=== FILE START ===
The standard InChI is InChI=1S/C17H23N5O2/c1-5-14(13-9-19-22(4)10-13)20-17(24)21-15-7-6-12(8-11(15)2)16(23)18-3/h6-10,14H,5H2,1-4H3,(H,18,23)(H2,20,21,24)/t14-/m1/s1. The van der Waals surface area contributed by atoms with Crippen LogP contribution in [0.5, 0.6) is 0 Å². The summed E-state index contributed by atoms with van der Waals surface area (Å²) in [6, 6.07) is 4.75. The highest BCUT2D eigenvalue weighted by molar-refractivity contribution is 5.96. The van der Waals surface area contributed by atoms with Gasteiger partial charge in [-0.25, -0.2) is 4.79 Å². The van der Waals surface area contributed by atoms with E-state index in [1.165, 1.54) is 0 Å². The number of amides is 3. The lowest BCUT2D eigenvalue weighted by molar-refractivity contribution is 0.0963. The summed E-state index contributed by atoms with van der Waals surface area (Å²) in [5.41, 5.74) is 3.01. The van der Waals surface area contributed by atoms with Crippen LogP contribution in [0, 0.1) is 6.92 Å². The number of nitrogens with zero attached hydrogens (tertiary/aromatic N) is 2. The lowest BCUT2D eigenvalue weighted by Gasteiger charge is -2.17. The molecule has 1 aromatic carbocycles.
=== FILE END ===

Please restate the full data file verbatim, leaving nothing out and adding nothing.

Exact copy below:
The standard InChI is InChI=1S/C17H23N5O2/c1-5-14(13-9-19-22(4)10-13)20-17(24)21-15-7-6-12(8-11(15)2)16(23)18-3/h6-10,14H,5H2,1-4H3,(H,18,23)(H2,20,21,24)/t14-/m1/s1. The van der Waals surface area contributed by atoms with Crippen LogP contribution in [0.5, 0.6) is 0 Å². The summed E-state index contributed by atoms with van der Waals surface area (Å²) in [6, 6.07) is 4.75. The highest BCUT2D eigenvalue weighted by molar-refractivity contribution is 5.96. The van der Waals surface area contributed by atoms with Gasteiger partial charge in [-0.25, -0.2) is 4.79 Å². The van der Waals surface area contributed by atoms with E-state index in [1.165, 1.54) is 0 Å². The number of amides is 3. The lowest BCUT2D eigenvalue weighted by molar-refractivity contribution is 0.0963. The summed E-state index contributed by atoms with van der Waals surface area (Å²) in [5.41, 5.74) is 3.01. The van der Waals surface area contributed by atoms with Crippen LogP contribution in [0, 0.1) is 6.92 Å². The number of nitrogens with zero attached hydrogens (tertiary/aromatic N) is 2. The lowest BCUT2D eigenvalue weighted by Gasteiger charge is -2.17. The molecule has 1 aromatic carbocycles.